Experienced with Chickens but new to Turkeys

Discussion in 'Turkeys' started by Peter.J, Sep 21, 2018.

  1. Peter.J

    Peter.J Chirping

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    So I’ve had plenty of chickens but decided to try out turkeys; I recently picked up 11 turkeys (7 jakes, 4 Jennies). They get along good with the chickens, and from what I’ve read they apparently learn a bit from the chickens...
    Only thing i’m Worried about is the jakes/toms fighting in the spring time. My plan is to separate the toms with one tom being with the hens and then rest of the toms being together. I hope the breeding flock propagates some more poults.
    The other toms will just stay together. Does this sound like a good plan? Any tips?
    I plan on leaving a couple chickens with each flock just for teaching purposes but once a turkey hen goes broody i will close her into a brooding enclosure until the poults are big enough.
     
    Rick M likes this.
  2. R2elk

    R2elk Free Ranger

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    If you want to keep your chickens alive, you will not put any of them in with the group of toms. The only time that chickens can be considered of value for teaching turkeys is when a chick or two is put in a brooder with day old poults.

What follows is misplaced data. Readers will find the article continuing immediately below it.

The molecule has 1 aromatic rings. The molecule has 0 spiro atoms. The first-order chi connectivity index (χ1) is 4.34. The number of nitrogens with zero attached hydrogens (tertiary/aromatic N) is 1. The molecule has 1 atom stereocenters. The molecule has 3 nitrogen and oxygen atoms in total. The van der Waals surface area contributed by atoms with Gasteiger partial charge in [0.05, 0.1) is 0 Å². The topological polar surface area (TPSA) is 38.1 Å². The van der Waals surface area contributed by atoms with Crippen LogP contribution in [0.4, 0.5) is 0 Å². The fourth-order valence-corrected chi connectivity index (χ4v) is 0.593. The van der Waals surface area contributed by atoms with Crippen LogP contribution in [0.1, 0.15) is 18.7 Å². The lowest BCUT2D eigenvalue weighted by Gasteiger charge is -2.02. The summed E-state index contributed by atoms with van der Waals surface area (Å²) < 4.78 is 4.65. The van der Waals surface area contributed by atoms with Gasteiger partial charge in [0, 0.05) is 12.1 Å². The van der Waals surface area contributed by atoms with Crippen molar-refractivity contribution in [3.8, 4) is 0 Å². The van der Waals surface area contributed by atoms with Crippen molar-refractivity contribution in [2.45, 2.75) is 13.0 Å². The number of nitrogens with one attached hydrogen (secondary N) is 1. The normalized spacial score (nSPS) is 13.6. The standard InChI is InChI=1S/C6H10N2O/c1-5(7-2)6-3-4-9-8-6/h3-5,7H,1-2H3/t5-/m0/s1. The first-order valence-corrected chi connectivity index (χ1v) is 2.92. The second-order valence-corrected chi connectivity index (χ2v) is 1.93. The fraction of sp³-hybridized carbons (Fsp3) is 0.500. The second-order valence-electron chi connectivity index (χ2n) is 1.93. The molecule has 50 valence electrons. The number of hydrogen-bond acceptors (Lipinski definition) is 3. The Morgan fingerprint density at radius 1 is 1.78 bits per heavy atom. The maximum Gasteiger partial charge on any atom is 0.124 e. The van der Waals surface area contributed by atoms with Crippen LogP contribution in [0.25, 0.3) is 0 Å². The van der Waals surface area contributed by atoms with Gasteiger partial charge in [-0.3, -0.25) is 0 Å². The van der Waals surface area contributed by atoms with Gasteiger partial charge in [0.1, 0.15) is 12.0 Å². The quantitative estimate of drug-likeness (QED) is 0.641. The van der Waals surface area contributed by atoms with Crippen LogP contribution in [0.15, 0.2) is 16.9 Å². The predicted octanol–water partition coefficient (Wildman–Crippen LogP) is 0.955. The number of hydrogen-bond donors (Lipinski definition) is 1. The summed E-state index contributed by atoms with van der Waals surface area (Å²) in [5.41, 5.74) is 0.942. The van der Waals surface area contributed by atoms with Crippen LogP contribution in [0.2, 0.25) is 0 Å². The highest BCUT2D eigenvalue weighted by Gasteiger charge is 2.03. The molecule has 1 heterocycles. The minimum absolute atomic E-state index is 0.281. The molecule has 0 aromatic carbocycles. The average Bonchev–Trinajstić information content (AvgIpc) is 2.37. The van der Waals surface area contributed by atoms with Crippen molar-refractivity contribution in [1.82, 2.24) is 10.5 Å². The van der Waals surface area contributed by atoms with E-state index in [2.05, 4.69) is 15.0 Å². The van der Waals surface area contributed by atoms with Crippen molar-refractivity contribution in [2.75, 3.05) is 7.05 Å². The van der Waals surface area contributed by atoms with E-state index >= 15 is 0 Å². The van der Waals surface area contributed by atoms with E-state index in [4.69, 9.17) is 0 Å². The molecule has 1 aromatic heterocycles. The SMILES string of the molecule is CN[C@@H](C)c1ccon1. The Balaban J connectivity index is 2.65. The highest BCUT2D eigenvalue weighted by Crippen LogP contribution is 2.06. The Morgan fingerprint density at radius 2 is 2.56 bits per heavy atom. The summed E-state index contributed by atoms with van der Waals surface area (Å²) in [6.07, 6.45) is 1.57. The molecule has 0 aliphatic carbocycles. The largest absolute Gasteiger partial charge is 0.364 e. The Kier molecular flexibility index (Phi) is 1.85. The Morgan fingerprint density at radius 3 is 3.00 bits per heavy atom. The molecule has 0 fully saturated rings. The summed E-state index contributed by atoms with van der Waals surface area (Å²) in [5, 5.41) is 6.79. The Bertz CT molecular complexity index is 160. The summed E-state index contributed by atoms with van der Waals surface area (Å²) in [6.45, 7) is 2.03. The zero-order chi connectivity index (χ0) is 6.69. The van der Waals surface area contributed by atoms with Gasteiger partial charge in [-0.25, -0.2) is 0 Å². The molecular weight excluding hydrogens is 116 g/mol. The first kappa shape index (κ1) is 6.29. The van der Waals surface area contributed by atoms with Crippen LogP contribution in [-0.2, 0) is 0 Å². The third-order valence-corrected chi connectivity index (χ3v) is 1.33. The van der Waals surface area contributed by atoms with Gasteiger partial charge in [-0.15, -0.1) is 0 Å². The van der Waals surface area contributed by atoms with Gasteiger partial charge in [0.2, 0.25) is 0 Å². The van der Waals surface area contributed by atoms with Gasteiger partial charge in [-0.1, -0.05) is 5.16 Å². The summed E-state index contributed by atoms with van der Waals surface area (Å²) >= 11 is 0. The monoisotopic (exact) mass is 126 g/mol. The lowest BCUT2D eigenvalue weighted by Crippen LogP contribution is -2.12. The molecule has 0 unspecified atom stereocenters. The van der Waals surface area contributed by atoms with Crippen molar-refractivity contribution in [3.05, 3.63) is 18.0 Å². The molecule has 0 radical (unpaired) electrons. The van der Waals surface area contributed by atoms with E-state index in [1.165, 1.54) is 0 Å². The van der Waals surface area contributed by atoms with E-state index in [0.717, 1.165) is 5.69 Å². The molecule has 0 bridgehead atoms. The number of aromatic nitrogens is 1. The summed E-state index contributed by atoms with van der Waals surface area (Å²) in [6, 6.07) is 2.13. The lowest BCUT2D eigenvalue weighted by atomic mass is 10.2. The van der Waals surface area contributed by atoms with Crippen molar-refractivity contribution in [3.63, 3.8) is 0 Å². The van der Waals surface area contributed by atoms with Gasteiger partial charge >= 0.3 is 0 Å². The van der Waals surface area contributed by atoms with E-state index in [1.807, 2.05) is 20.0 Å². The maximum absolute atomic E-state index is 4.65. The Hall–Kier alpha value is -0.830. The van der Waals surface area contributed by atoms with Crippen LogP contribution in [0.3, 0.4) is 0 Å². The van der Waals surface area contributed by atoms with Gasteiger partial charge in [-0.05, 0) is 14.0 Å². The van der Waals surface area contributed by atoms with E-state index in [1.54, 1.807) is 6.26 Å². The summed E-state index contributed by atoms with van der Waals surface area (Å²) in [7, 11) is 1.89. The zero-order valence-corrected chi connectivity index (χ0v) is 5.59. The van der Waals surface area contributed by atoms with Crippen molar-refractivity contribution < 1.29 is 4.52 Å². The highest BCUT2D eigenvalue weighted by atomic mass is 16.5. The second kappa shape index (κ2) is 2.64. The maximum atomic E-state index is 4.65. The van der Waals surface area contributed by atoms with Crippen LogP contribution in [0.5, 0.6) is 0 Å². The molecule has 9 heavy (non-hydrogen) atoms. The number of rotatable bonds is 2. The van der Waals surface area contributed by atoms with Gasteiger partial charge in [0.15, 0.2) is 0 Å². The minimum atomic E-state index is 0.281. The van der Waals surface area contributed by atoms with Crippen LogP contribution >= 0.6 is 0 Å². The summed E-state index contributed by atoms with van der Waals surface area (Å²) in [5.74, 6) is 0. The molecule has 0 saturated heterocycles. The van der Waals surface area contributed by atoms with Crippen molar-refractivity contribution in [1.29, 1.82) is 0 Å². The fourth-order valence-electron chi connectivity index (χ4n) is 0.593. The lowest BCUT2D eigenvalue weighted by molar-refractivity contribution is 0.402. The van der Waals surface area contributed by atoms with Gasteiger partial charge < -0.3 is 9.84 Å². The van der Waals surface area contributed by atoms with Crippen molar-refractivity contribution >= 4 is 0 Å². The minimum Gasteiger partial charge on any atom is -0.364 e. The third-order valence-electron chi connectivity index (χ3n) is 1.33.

My recommendation is to either sell, rehome or process the excess toms.
     
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  3. Peter.J

    Peter.J Chirping

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    Really, i was under the impression they could cohabitate just fine? Are you saying the Toms will fight the chickens? They’ve been living together for about a month now without issues but they are all still jeuveniles..
     
    Rick M likes this.
  4. R2elk

    R2elk Free Ranger

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    In many areas chickens and turkeys have to be raised separately to prevent the turkeys from getting blackhead which can be passed to the turkeys by the chickens.

    If you have a group of toms only, with chickens when breeding season arrives, you will end up with flat chickens from the toms trying to breed the chickens. If your turkeys are raised with chickens from the start they will not differentiate between themselves and chickens. As the turkeys become bigger than the chickens, dominance issues start. There is also the juvenile delinquent stage the young turkeys can go through.

    You obviously have not read @oldhenlikesdogs posts on the subject of raising turkeys and chickens together.

    My turkey hens have taken more issue with chickens especially roosters than do the toms.
     
  5. oldhenlikesdogs

    oldhenlikesdogs Making Coffee

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    I've had young toms kill roosters at sexual maturity when they were raised and kept together.

    I've had turkey hens chase and harass my chickens whenever the mood hits. Thankfully my chickens can escape, and they often leave the area if the turkeys are out.

    Turkey fights will go on for days as turkeys are moody creatures and don't let things go. Often the rest of the flock will gang up on a loser. When my husband puts a bird down by gun for butchering, the rest of the birds will attack the dying bird if he does it in their run. They are relentless to the weak, or to sick birds.